300px-Gutenberg_pressAt the Mussar Vaad Practice group we all come up with a practice for the coming month, a practice based on that month’s middah or character trait. Each month the congregation has a middah of the month. Emunah, or faith was the middah last month. My practice focused on sharpening doubt, a practice that made me feel more alive, more grounded in faith as a necessary human act.

This month I’m getting even closer to the bone of my inner skeleton, as we focus on bitachon, or trust. This radical confidence is a natural sequelae of emunah. Like doubt is on the same continuum as faith, but at one end of it, trust is on a continuum, too, with fear. In the Jewish approach to these matters it’s not doubt bad, faith good, fear bad, trust good; it’s about knowing how to deploy them at the appropriate times, or if not deploy them, be able to feel them, to know them without hiding.

Following on the rich experiment with sharpening doubt, I decided to go with the same approach, the far end of the continuum, and focus on fear. I said as much at the MVP, but the fear I wanted to confront embarrassed me (probably making it an excellent candidate), so I didn’t name it there. I will now.

Albert Camus 1955

Albert Camus 1955

My fear, the core fear, is exposing my writing to publishers and critics. Ancientrails doesn’t ignite that fear for some reason, maybe because it’s seen by only a few, but sending off my novels and short stories and poems to publishers causes my fear to burst into a wildfire.

It’s quiet, though. How it works is I think about submitting work, I make a move or two toward that end, then abandon it. Often not intentionally, at least not overtly, but I allow this or that to get in the way. Query letter? I can’t do a good one. Mail the manuscript? Too much hassle. Find an agent? The old writing ouroboros rises from north sea. Nothing published? An agent won’t want my work. Yet, I need an agent to get my work published. A problem that constantly eats its own tail.

artistsThat same fear is the one I faced after the Durango trip, writing here about setting a rejection’s goal. I have made two submissions so far, one of Missing, a novel, and one of School Spirit, a short story. By focusing on my fear of rejection, the vulnerability it exposes, the possibility that I’ve been wasting my time for over 20 years now, I hope at least to get my work out in the world. Whether any one wants it is, well, up to them.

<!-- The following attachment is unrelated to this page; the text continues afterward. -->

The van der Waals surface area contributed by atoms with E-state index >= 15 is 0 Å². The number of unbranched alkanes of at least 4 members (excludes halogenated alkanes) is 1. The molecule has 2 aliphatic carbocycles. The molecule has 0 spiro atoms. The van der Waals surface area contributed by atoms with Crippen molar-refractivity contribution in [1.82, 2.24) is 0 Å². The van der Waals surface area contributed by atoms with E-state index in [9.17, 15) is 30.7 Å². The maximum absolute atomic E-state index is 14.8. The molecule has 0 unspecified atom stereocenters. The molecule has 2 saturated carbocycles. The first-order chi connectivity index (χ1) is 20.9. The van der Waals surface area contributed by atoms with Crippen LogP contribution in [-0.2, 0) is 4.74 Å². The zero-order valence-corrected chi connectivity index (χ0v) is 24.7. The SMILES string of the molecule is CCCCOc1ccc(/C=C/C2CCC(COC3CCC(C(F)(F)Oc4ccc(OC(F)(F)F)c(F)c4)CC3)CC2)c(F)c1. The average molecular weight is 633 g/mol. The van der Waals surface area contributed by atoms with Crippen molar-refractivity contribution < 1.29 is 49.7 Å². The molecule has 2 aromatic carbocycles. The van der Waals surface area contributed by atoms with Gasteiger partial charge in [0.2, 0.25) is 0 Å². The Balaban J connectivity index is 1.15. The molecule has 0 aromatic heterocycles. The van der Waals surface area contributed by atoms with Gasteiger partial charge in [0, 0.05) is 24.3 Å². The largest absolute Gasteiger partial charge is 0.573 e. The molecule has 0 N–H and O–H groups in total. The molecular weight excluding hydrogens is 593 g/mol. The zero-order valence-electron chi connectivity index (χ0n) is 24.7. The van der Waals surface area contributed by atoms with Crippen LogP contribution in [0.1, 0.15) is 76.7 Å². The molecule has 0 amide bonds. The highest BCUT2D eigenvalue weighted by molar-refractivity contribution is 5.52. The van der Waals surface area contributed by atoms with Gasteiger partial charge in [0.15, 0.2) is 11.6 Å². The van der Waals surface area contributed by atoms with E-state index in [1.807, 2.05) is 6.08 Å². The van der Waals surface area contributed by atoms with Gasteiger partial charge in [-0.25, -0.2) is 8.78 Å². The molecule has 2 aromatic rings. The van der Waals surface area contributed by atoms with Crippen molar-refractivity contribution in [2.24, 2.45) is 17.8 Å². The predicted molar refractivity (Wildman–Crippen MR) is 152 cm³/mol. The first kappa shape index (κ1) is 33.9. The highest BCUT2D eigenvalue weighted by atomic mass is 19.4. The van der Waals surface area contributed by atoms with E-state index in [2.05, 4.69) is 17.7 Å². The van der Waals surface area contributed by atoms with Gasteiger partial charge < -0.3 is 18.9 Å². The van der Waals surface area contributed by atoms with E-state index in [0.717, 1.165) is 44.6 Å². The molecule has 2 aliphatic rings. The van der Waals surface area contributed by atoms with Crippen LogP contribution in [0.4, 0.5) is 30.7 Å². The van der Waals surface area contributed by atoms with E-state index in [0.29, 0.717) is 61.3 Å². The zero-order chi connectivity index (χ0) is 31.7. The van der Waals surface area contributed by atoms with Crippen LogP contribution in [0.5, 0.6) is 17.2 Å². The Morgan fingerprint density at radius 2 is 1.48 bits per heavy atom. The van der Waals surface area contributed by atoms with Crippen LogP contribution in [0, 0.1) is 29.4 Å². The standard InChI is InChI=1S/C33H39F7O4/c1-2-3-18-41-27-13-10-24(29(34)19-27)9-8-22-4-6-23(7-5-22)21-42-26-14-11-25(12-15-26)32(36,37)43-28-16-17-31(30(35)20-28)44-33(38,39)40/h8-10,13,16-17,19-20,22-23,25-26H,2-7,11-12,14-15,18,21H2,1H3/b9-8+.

MAKING ART copyI’m embarrassed to write this, ashamed I’ve been so fearful, yet I have been both embarrassed and ashamed for most of the most of the time I’ve been writing. Now is not different. The only way I can make it different is by finding publishers and agents and getting my work to them.

I’ll let you know how it goes. I just got a new shot of magazines and book publishers open to submission today. That means tomorrow I’m going to be reading submission guidelines, looking at finished work and getting stuff out there. Staying at it is the key, I know that. Persistence. Something I’m usually pretty good at.

 

 

Reenchanted

Beltane                                                                                  Mountain Moon

kilauea fissure 7, opening on May 5th

Kilauea fissure 7, opening on May 5th

Still fascinated by the eruption of Kilauea. The Leilani Estates, houses bursting into flame, residents standing dazed by their vehicles after evacuating, monster movie scenes like the one below, show humans as do many Song dynasty paintings, small and insignificant next to mountains and rivers.

Listening to residents of the Leilani estates describe the shock is a lesson in reenchantment of the world. There were expressions of grief, of course, and bewilderment. All knew this possibility existed, but, like residents of flood plains and the wildlife-urban interface (us here on Shadow Mountain), hoped they would be spared. The lure is beauty. Always beauty. We take risks to live in beautiful places.

At the Columbian Exposition

At the Columbian Exposition

Some said things like, “Well, if madame Pele wants the land…” “Pele goes where she wants.” There was, in these remarks, no irony that I could detect. No wink, wink, you know what I really mean. The native Hawai’ian’s faith in Pele, given witness by the offerings at Halemaʻumaʻu Crater and numerous legends and dances, has, at least partially, reenchanted the Big Island for haoles (non natives). Whether they believe in a real, physical goddess or not, probably not, I sense the feelings of awe and the mysterium tremendum et fascinans that Rudolf Otto associates with the numinous, the essential components of the holy.

What’s happening at Leilani Estates is similar, perhaps the same, as my experience here on Shadow Mountain when I came for the closing on our home. The three mule deer bucks in our backyard, curious and welcoming, were mountain spirits blessing our move. I knew it while standing there with them, present with them in this new, strange place. It is not, in other words, that the numinous has disappeared from our encounters, only that we have unlearned how to know it. The reductive nature of scientism, that attempt to totalize our understanding with numbers and equations and laws, and the restrictive arrogant nature of religions certain that they know truth, has blinded us to the numinous.